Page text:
TOP 10 FILMS OF SIR ANTHONY HOPKINS
Silence of the Lambs (1991)
The portrayal of the psychiatrist, serial killer and cannibal Hannibal Lecter will always be Hopkins’ defining role. He got an Oscar for only 15 minutes of screen time. Although he reprised the figure in two sequels — 2001’s “Hannibal” and 2002’s “Red Dragon” — they never approached the cult status of the original.
The Lion in Winter (1968)
Hopkins’ talent shone through in his debut role of Prince Richard in Anthony Harvey’s period drama set in the 12th century. While King Henry II (portrayed by Peter O’Toole) plans to announce his successor to the throne, Henry’s wife and other schemers gather for the Christmas holiday trying to persuade the indecisive king to choose their option.
Hopkins’ filmography has always been eclectic, and this Richard Attenborough thriller is one of the weirdest entries. As Corky, a failed and unstable magician, he adopts a new ventriloquist act but then runs away from a TV opportunity. He meets his high school love in his hometown, but Corky’s dummy seems to have developed its own personality and doesn’t approve the relationship…
The Elephant Man (1980)
The story of compassion and dignity sees Dr. Frederic Treves (Anthony Hopkins) discover Joseph Merrick (John Hurt) who was born with a congenital disorder. Earning a living as the “Elephant Man,” Treves finds out there is an honest soul behind Merrick’s rough appearance. Although the Oscars focused on Hart’s rendition of the main character, it is Hopkins who lends the movie its moral weight.
Howards End (1992)
After “Silence of the Lambs,” Hopkins went on to play another villain, this time in an adaptation of E. M. Forster’s novel. As Henry, a hard-headed businessman, Hopkins “represents the dark side of early 20th century British capitalist reform,” one critic wrote. Hopkins infuses the character with ambiguity, making it hard for the audience to recognize his evil intentions.
Bram Stroker’s Dracula (1992)
While the silver screen loves the classic story of Dracula, it has not always been kind to the powerful legend. But the 1992 film that stars Hopkins as the blood-thirsty vampire and Gary Oldman as his arch-nemesis Van Helsing along with Keanu Reeves and Winona Ryder is an entertaining exception and a great complement to brilliant black-and-white Dracula releases.
A deep sense of melancholy and tragedy is what sets Hopkins apart from many of his colleagues. In “Shadowlands,” he plays C.S. Lewis, the renowned author of the series “The Chronicles of Narnia.” Despite his imaginative oeuvre, the main character seems entirely uninterested in love. This changes when he meets the American poet Joy Gresham, but a fatal diagnosis turns the romance bittersweet.
The Remains of the Day (1993)
The adaptation of the Kazuo Ishiguro’s novel proves that while Hopkins can bring characters in blockbuster movies to life, he is just as successful in titles meant for art cinemas. In this piece, Hopkins plays James Stevens, a 1930s English butler to Lord Darlington, who sympathizes with the Nazis. In the moments leading to World War II, Stevens begins to regret his loyalty to his former master.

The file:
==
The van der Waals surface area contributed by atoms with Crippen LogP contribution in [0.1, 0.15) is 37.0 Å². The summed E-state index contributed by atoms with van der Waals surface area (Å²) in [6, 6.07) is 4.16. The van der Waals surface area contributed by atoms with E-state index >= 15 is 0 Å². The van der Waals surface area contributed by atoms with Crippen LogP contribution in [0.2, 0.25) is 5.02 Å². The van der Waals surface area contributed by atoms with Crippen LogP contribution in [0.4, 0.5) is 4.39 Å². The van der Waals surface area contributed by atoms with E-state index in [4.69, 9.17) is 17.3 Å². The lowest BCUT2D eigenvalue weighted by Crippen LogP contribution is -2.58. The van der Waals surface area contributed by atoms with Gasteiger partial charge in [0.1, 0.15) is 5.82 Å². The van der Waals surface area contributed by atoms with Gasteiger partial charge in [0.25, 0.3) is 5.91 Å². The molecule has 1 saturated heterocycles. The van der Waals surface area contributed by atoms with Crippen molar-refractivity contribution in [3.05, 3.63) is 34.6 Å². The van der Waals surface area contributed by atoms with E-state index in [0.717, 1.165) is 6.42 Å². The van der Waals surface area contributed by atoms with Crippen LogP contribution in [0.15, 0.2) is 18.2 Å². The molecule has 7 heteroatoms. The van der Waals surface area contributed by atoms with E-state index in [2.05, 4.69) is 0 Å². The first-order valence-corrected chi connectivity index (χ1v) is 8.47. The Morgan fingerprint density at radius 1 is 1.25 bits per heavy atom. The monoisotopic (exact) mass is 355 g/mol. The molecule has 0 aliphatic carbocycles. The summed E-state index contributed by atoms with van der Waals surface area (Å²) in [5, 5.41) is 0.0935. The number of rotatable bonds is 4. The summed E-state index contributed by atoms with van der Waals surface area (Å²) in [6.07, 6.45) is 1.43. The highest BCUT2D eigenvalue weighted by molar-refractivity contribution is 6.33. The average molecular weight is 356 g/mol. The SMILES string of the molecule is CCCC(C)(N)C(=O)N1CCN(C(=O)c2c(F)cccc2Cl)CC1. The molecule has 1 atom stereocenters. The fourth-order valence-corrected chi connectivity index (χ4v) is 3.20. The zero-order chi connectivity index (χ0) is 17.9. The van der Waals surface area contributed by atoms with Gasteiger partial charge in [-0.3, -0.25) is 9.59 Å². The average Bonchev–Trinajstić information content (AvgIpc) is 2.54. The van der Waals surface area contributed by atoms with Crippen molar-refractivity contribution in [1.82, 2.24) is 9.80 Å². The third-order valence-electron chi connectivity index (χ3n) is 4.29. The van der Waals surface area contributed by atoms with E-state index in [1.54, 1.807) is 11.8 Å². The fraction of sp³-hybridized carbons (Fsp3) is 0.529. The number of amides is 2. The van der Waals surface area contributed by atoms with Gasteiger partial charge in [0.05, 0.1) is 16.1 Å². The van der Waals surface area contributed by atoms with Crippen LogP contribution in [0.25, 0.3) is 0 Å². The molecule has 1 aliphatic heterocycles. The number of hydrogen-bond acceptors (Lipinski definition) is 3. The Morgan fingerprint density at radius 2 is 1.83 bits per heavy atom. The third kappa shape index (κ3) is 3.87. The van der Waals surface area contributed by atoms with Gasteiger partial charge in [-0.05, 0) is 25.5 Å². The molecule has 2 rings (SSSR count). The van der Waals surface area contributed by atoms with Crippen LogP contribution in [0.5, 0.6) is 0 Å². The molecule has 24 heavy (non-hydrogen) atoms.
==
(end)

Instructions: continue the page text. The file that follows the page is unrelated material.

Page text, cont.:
The Mask of Zorro (1998)
“There are no clever ground-breaking effects, just lashings of good clean fun with desperately devilish baddies, and good guys so fantastic, so clever and witty, that they make you want to weep with pleasure,” wrote BBC about the 1998 movie, in which Hopkins finally gave the Californio pulp character Zorro a good name after previous failed attempts by numerous actors and directors.
The World’s Fastest Indian (2005)
Perhaps one of the most entertaining and unusual biopics ever made, the film narrates the real-life adventures of New Zealand motorcycle tinkerer Burt Munro, who topped 200 miles per hour on his souped-up Indian Scout, the record that hasn’t been broken to this day. Although the film was not a great success, Hopkins called his portrayal of Munro his favorite performance.
Shakespeare and sci-fi western
“I have no interest in Shakespeare and all that British nonsense. I just wanted to get famous and all the rest is hogwash,” goes the famous Hopkins’ quote. Nonetheless, the actor will portray King Lear in an upcoming adaptation of the eponymous play. He will also repeat his role of Dr. Robert Ford in the critically-acclaimed sci-fi western series “Westworld.” Both premiere in spring 2018.
“Every time I try to retire, or even think of retiring from acting, my agent comes up with a script,” says Sir Anthony Hopkins, whose filmography contains 132 roles, three directing and producing credits and even numerous entries in the categories of soundtrack composition and performance.
It’s an impressive figure — and it keeps growing. Now 80, he stars in the second season of HBO’s hit sci-fi show “Westworld,” set to premiere in spring. As the mythical god Odin, he stole the scene in “Thor: Ragnarok,” which hit cinemas in October.
Born into a working-class family in the industrial town of Port Talbot in Wales, Hopkins says he owes his discipline to his father, a baker. “Whenever I get a feeling that I may be special or different, I think of my father and I remember his hands – his hardened, broken hands,” he said in a recent interview for The Telegraph.
An early movie fan, he started acting at age 17 and got his first Hollywood role in the 1968 historical drama “The Lion in Winter” alongside seasoned actors including Peter O’Toole and Katharine Hepburn. You can read more about its complex plot in the gallery above showcasing our picks for the top 10 movies of Anthony Hopkins’ career — and what you can expect to see from him in 2018.